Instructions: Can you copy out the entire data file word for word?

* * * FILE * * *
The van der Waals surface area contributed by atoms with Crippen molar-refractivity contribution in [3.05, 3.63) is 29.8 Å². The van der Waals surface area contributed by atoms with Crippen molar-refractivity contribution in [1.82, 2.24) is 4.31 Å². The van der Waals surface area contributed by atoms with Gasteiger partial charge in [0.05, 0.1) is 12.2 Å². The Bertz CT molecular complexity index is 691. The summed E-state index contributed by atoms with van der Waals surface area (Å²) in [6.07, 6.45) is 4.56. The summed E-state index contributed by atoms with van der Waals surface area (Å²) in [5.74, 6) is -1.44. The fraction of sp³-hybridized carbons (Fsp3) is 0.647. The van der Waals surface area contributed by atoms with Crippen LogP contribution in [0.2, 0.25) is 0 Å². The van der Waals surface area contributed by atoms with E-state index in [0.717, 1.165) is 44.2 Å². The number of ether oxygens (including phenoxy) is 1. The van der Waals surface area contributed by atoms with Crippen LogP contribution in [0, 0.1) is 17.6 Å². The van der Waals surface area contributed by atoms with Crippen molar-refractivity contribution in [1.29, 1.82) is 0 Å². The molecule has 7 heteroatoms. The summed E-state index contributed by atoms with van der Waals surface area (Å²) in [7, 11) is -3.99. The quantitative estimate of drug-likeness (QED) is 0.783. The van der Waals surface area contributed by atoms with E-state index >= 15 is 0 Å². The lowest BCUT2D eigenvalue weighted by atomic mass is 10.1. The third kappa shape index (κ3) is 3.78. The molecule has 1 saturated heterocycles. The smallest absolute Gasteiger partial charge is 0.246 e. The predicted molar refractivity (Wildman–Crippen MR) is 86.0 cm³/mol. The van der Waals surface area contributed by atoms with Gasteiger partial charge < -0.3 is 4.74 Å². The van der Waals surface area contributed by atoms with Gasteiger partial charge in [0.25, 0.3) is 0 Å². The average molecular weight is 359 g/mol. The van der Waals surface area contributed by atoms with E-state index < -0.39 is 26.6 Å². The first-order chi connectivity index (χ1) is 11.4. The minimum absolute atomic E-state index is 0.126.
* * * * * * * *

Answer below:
The van der Waals surface area contributed by atoms with Crippen molar-refractivity contribution in [3.05, 3.63) is 29.8 Å². The van der Waals surface area contributed by atoms with Crippen molar-refractivity contribution in [1.82, 2.24) is 4.31 Å². The van der Waals surface area contributed by atoms with Gasteiger partial charge in [0.05, 0.1) is 12.2 Å². The Bertz CT molecular complexity index is 691. The summed E-state index contributed by atoms with van der Waals surface area (Å²) in [6.07, 6.45) is 4.56. The summed E-state index contributed by atoms with van der Waals surface area (Å²) in [5.74, 6) is -1.44. The fraction of sp³-hybridized carbons (Fsp3) is 0.647. The van der Waals surface area contributed by atoms with Crippen LogP contribution in [0.2, 0.25) is 0 Å². The van der Waals surface area contributed by atoms with E-state index in [0.717, 1.165) is 44.2 Å². The number of ether oxygens (including phenoxy) is 1. The van der Waals surface area contributed by atoms with Crippen LogP contribution in [0, 0.1) is 17.6 Å². The van der Waals surface area contributed by atoms with Crippen molar-refractivity contribution in [1.29, 1.82) is 0 Å². The molecule has 7 heteroatoms. The summed E-state index contributed by atoms with van der Waals surface area (Å²) in [7, 11) is -3.99. The quantitative estimate of drug-likeness (QED) is 0.783. The van der Waals surface area contributed by atoms with E-state index >= 15 is 0 Å². The lowest BCUT2D eigenvalue weighted by atomic mass is 10.1. The third kappa shape index (κ3) is 3.78. The molecule has 1 saturated heterocycles. The smallest absolute Gasteiger partial charge is 0.246 e. The predicted molar refractivity (Wildman–Crippen MR) is 86.0 cm³/mol. The van der Waals surface area contributed by atoms with Gasteiger partial charge < -0.3 is 4.74 Å². The van der Waals surface area contributed by atoms with Gasteiger partial charge in [0.25, 0.3) is 0 Å². The average molecular weight is 359 g/mol. The van der Waals surface area contributed by atoms with E-state index < -0.39 is 26.6 Å². The first-order chi connectivity index (χ1) is 11.4. The minimum absolute atomic E-state index is 0.126.